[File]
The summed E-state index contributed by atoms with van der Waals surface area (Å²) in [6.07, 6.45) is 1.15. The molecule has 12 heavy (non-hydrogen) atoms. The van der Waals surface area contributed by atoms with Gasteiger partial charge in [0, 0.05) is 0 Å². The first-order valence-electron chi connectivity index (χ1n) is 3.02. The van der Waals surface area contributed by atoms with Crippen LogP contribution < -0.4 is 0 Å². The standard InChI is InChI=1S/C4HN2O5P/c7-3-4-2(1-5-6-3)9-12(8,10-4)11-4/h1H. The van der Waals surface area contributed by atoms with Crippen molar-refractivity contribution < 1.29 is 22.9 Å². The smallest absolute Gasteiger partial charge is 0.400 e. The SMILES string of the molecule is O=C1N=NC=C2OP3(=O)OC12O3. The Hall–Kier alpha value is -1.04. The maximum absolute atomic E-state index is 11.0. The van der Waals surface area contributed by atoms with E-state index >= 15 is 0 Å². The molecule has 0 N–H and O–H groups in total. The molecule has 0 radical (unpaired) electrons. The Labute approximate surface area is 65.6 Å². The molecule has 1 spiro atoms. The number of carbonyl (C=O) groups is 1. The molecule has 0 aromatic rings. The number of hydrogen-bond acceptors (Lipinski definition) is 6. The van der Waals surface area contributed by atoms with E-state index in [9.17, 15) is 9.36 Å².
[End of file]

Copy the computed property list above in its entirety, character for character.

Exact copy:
The summed E-state index contributed by atoms with van der Waals surface area (Å²) in [6.07, 6.45) is 1.15. The molecule has 12 heavy (non-hydrogen) atoms. The van der Waals surface area contributed by atoms with Gasteiger partial charge in [0, 0.05) is 0 Å². The first-order valence-electron chi connectivity index (χ1n) is 3.02. The van der Waals surface area contributed by atoms with Crippen LogP contribution < -0.4 is 0 Å². The standard InChI is InChI=1S/C4HN2O5P/c7-3-4-2(1-5-6-3)9-12(8,10-4)11-4/h1H. The van der Waals surface area contributed by atoms with Crippen molar-refractivity contribution < 1.29 is 22.9 Å². The smallest absolute Gasteiger partial charge is 0.400 e. The SMILES string of the molecule is O=C1N=NC=C2OP3(=O)OC12O3. The Hall–Kier alpha value is -1.04. The maximum absolute atomic E-state index is 11.0. The van der Waals surface area contributed by atoms with E-state index >= 15 is 0 Å². The molecule has 0 N–H and O–H groups in total. The molecule has 0 radical (unpaired) electrons. The Labute approximate surface area is 65.6 Å². The molecule has 1 spiro atoms. The number of carbonyl (C=O) groups is 1. The molecule has 0 aromatic rings. The number of hydrogen-bond acceptors (Lipinski definition) is 6. The van der Waals surface area contributed by atoms with E-state index in [9.17, 15) is 9.36 Å².